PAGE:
From Laurie Higgins:
The new website Barbwire carries many of my articles. In my recent piece on “Independence Day Parades and Barbarism” I wrote, “Opposition to celebrations of homoerotic predispositions, activity, and relationships bears not even the remotest relation to racism because homosexuality is nothing like race.”
In the comments section of Barbwire, someone who proudly calls himself “Twisted Mister” wrote, “Actually, that’s not true. Homosexuality and race are, indeed, analogous in that both groups have been victims of discrimination, hatred and violence in our culture.”
Hallelujah, finally a tidbit of truth inadvertently leaks out from the bastions of tarradiddling.
First, a few quick clarifications are in order: 1. Hatred of persons is never justified, 2. Other than in war and self-defense, violence is not justified, 3. Unprovoked violent acts are illegal and should be prosecuted, and 4. Moral disapproval of particular forms of activity is wholly different from hatred of persons.
These truths should go without saying, but the ignorant or devious among us, like Twisted Mister, have been so effective in promoting twisted untruths that repeated clarifications are required.
What is most important in Twisted Mister’s response is that finally someone on the Left admits that homosexuality per se is not analogous to race per se. He admits that when the Left claims that homosexuality is akin to race what they really mean is that the negative view society held of racial minorities is akin to the negative view society holds of homosexuals–or more accurately, of homosexual activity.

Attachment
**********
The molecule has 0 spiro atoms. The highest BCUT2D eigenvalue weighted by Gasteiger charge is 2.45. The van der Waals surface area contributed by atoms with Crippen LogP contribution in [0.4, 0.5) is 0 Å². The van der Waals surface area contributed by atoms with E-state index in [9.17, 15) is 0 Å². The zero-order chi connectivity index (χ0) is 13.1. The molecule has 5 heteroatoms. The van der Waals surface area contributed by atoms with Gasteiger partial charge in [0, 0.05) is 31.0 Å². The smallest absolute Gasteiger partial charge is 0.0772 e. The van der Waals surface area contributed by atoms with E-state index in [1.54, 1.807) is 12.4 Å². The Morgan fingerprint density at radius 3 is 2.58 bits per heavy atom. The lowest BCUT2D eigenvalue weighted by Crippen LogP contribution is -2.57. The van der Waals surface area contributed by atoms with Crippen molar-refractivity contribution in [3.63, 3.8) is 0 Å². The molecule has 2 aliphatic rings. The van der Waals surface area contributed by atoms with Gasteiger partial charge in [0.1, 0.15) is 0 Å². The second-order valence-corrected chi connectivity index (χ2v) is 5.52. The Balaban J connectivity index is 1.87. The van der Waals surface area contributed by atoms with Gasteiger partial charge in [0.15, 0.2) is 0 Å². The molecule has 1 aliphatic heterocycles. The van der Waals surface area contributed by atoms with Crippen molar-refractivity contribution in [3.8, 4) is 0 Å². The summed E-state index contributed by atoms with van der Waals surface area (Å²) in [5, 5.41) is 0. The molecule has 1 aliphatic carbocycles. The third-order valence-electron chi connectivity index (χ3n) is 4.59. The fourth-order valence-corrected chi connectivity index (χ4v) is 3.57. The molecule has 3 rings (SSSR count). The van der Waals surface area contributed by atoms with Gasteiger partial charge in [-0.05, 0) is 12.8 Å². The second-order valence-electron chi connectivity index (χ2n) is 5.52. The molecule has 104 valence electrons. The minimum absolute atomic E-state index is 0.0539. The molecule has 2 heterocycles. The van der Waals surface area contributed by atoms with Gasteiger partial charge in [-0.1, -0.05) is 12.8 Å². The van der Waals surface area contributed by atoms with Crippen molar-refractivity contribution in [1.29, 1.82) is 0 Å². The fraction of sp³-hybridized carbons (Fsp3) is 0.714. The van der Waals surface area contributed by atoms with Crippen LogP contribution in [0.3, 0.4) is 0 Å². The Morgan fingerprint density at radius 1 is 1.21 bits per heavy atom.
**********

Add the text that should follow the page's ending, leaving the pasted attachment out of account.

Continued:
The analogy is between society’s attitudes toward each of the two conditions. Society disapproved of dark skin or African descent and society disapproves of homosexuality. The problem with the homosexuality=race analogy should now be apparent: the particular natures of each culturally disapproved condition bear no similarities. And it is the nature of a condition that determines whether a particular moral assessment is correct and determines whether the act of moral assessment even makes sense.
While it is unjust to hurl epithets or physically abuse those who choose to center their identity on their sexual feelings and activity, it is right and appropriate for society to assess the morality of the volitional sexual acts that constitute particular conditions (e.g., “minor-attraction”/”intergenerational intimacy,” polyamory, or homoeroticism).
Read more: IllinoisFamily.org